Several predictive equations have been developed for estimation of resting energy expenditure, but no study has been done to compare predictive equations against indirect calorimetry among critically ill patients at different phases of critical illness. This study aimed to determine the degree of agreement and accuracy of predictive equations among ICU patients during acute phase (≤ 5 d), late phase (6–10 d), and chronic phase (≥ 11 d).
This was a single-center prospective observational study that compared resting energy expenditure estimated by 15 commonly used predictive equations against resting energy expenditure measured by indirect calorimetry at different phases. Degree of agreement between resting energy expenditure calculated by predictive equations and resting energy expenditure measured by indirect calorimetry was analyzed using intraclass correlation coefficient and Bland-Altman analyses. Resting energy expenditure values calculated from predictive equations differing by ± 10% from resting energy expenditure measured by indirect calorimetry was used to assess accuracy. A score ranking method was developed to determine the best predictive equations.
General Intensive Care Unit, University of Malaya Medical Centre.
Mechanically ventilated critically ill patients.
Measurements and Main Results:
Indirect calorimetry was measured thrice during acute, late, and chronic phases among 305, 180, and 91 ICU patients, respectively. There were significant differences (F= 3.447; p = 0.034) in mean resting energy expenditure measured by indirect calorimetry among the three phases. Pairwise comparison showed mean resting energy expenditure measured by indirect calorimetry in late phase (1,878 ± 517 kcal) was significantly higher than during acute phase (1,765 ± 456 kcal) (p = 0.037). The predictive equations with the best agreement and accuracy for acute phase was Swinamer (1990), for late phase was Brandi (1999) and Swinamer (1990), and for chronic phase was Swinamer (1990). None of the resting energy expenditure calculated from predictive equations showed very good agreement or accuracy.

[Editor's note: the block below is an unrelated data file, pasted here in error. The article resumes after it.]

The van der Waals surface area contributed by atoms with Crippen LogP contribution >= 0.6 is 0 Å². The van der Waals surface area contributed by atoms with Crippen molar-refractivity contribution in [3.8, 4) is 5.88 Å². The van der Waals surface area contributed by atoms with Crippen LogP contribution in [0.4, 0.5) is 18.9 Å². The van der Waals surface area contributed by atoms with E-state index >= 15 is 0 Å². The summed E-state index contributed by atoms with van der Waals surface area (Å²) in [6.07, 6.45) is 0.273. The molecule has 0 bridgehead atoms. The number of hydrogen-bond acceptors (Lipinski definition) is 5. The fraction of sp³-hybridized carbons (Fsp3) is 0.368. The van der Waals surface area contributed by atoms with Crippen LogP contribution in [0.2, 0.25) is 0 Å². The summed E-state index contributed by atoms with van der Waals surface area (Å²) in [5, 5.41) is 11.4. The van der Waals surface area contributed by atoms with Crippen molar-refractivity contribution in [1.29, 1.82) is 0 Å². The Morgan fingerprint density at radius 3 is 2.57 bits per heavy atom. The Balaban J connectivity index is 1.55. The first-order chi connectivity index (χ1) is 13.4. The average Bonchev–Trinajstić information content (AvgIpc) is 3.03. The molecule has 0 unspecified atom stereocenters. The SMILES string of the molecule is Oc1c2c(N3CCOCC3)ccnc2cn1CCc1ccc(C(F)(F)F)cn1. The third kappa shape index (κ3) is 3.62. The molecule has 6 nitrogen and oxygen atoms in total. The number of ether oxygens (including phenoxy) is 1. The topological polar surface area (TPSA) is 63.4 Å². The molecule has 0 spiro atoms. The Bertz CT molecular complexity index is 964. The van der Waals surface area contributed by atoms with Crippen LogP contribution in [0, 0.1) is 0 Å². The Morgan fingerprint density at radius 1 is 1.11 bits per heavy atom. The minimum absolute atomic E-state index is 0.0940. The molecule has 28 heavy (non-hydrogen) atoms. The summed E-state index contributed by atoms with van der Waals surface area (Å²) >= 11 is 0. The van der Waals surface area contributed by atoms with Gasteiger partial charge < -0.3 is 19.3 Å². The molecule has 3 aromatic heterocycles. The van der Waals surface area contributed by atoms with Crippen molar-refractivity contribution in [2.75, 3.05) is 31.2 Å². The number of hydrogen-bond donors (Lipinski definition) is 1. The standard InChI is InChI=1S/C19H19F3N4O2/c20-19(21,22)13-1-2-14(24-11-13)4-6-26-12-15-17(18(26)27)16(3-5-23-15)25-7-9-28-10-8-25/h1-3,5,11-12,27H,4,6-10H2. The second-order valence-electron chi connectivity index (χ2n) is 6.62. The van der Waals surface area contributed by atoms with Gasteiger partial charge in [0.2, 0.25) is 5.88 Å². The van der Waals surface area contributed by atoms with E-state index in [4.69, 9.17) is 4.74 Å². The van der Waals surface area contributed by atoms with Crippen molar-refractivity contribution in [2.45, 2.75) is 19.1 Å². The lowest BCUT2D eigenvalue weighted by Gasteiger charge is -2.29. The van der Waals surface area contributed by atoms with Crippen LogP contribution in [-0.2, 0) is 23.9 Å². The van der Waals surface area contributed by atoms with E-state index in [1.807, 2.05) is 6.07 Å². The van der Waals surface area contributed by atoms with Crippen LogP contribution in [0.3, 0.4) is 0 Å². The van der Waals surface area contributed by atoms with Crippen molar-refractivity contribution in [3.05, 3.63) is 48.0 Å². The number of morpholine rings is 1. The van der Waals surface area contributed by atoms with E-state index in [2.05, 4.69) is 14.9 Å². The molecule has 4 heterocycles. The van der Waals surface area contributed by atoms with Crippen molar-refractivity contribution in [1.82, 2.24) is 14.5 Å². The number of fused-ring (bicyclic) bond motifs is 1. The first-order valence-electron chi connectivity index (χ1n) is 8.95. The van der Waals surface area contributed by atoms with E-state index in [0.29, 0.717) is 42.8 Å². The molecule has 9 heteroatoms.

Predictive equations tend to either over- or underestimate resting energy expenditure at different phases. Predictive equations with “dynamic” variables and respiratory data had better agreement with resting energy expenditure measured by indirect calorimetry compared with predictive equations developed for healthy adults or predictive equations based on “static” variables. Although none of the resting energy expenditure calculated from predictive equations had very good agreement, Swinamer (1990) appears to provide relatively good agreement across three phases and could be used to predict resting energy expenditure when indirect calorimetry is not available.